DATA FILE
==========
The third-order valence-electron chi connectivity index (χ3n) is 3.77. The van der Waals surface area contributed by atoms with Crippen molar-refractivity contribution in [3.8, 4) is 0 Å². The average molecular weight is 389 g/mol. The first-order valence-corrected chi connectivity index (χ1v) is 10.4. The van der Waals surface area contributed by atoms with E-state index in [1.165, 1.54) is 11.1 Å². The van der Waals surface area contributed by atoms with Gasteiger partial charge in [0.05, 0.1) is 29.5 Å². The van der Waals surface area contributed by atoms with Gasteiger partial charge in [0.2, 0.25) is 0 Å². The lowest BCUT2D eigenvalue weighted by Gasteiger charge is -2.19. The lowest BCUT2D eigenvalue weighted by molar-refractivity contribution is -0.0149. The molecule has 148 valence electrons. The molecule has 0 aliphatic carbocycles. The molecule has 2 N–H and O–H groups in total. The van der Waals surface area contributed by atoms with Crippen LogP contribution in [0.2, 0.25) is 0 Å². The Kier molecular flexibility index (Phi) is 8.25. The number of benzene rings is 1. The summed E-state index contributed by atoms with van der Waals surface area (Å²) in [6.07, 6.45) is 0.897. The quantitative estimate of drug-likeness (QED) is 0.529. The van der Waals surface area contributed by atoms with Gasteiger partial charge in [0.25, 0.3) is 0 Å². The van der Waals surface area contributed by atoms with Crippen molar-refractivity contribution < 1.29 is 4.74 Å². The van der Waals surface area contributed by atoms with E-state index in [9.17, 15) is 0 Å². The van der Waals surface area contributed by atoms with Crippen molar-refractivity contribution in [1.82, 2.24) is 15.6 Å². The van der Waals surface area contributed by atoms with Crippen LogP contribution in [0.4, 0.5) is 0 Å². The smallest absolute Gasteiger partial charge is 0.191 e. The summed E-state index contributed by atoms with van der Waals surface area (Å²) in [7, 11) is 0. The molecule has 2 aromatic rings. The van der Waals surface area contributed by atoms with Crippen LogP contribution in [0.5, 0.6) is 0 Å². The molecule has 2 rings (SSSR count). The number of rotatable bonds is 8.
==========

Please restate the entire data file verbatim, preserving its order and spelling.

The third-order valence-electron chi connectivity index (χ3n) is 3.77. The van der Waals surface area contributed by atoms with Crippen molar-refractivity contribution in [3.8, 4) is 0 Å². The average molecular weight is 389 g/mol. The first-order valence-corrected chi connectivity index (χ1v) is 10.4. The van der Waals surface area contributed by atoms with E-state index in [1.165, 1.54) is 11.1 Å². The van der Waals surface area contributed by atoms with Gasteiger partial charge in [0.05, 0.1) is 29.5 Å². The van der Waals surface area contributed by atoms with Gasteiger partial charge in [0.2, 0.25) is 0 Å². The lowest BCUT2D eigenvalue weighted by Gasteiger charge is -2.19. The lowest BCUT2D eigenvalue weighted by molar-refractivity contribution is -0.0149. The molecule has 148 valence electrons. The molecule has 0 aliphatic carbocycles. The molecule has 2 N–H and O–H groups in total. The van der Waals surface area contributed by atoms with Crippen LogP contribution in [0.2, 0.25) is 0 Å². The Kier molecular flexibility index (Phi) is 8.25. The number of benzene rings is 1. The summed E-state index contributed by atoms with van der Waals surface area (Å²) in [6.07, 6.45) is 0.897. The quantitative estimate of drug-likeness (QED) is 0.529. The van der Waals surface area contributed by atoms with Gasteiger partial charge in [0.25, 0.3) is 0 Å². The van der Waals surface area contributed by atoms with Crippen molar-refractivity contribution < 1.29 is 4.74 Å². The van der Waals surface area contributed by atoms with E-state index in [9.17, 15) is 0 Å². The van der Waals surface area contributed by atoms with Crippen molar-refractivity contribution in [1.82, 2.24) is 15.6 Å². The van der Waals surface area contributed by atoms with Crippen LogP contribution in [0.4, 0.5) is 0 Å². The smallest absolute Gasteiger partial charge is 0.191 e. The summed E-state index contributed by atoms with van der Waals surface area (Å²) in [7, 11) is 0. The molecule has 2 aromatic rings. The van der Waals surface area contributed by atoms with Crippen LogP contribution in [0.5, 0.6) is 0 Å². The molecule has 2 rings (SSSR count). The number of rotatable bonds is 8.